Microsoft Data Goes Underwater In Project Natick

 Microsoft has been testing Project Natick since 2015, when they had placed a steel capsule – the Leona Philpot- 30 feet underwater, in the Pacific Ocean. The capsule hosted a single data center rack that was wrapped in pressurized nitrogen in order to keep it cool.

The pod was fully loaded with equipment able to measure underwater pressure, humidity and motion.

The long-term plan was that similar capsules would be linked to one another in a chain, beneath the surface and they would use the movement of the seawater to generate energy.

The Leona Philpot was taken out of the water in 2016 and its successor, Project Natick, has already been submerged near the Orkney Islands in Scotland and is processing workloads with 12 racks of 864 servers.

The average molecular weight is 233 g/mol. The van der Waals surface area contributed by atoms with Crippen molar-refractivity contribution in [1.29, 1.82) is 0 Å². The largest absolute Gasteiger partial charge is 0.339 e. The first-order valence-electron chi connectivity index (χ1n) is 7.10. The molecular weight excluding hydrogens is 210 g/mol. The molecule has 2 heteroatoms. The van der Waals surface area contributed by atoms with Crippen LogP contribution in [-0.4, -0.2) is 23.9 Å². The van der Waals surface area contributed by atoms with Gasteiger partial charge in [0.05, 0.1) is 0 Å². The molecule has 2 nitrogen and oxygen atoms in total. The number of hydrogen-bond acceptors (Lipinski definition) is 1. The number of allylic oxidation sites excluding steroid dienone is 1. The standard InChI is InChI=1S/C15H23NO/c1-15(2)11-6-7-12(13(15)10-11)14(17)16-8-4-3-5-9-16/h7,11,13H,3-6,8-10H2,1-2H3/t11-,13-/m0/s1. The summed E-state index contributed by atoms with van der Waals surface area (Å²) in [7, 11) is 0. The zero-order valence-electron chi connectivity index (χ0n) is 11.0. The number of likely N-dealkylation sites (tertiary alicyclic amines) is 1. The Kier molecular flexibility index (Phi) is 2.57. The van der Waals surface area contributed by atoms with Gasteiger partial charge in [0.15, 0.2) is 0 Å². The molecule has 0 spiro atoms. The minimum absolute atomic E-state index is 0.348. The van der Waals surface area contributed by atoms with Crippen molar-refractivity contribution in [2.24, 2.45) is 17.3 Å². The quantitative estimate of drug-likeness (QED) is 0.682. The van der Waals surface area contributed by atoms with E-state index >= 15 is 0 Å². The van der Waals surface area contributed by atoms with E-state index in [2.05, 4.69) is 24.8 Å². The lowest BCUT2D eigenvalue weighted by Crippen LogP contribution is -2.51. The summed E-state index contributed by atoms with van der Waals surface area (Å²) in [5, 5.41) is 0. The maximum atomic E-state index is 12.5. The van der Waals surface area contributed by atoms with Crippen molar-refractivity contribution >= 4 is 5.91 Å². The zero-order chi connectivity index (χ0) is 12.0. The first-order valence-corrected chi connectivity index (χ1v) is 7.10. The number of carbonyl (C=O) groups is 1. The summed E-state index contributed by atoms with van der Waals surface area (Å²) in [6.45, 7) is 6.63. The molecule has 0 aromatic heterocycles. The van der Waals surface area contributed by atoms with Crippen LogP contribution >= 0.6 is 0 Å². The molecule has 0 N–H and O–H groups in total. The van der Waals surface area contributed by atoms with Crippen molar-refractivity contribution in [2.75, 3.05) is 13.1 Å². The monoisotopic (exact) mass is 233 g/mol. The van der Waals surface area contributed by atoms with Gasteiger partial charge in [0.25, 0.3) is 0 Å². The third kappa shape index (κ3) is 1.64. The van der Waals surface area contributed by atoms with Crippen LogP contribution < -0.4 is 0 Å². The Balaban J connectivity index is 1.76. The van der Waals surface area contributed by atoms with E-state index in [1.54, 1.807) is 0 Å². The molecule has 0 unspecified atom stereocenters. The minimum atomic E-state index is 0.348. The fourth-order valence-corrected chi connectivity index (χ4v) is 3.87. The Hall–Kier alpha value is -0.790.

Thanks to the ocean’s naturally low temperatures at certain depths, most of the usual costs that come with such a project have been eliminated.

Microsoft’s Project Natick team

In the next 12 months, the team will be monitoring the performance of the data center, even if it has been designed to operate for over 5 years without the need for maintenance.

Microsoft’s vision concerning Project Natick is one of sustainable data centers that operate solely from the seafloor, as the demand for cloud computing infrastructure is ever growing.

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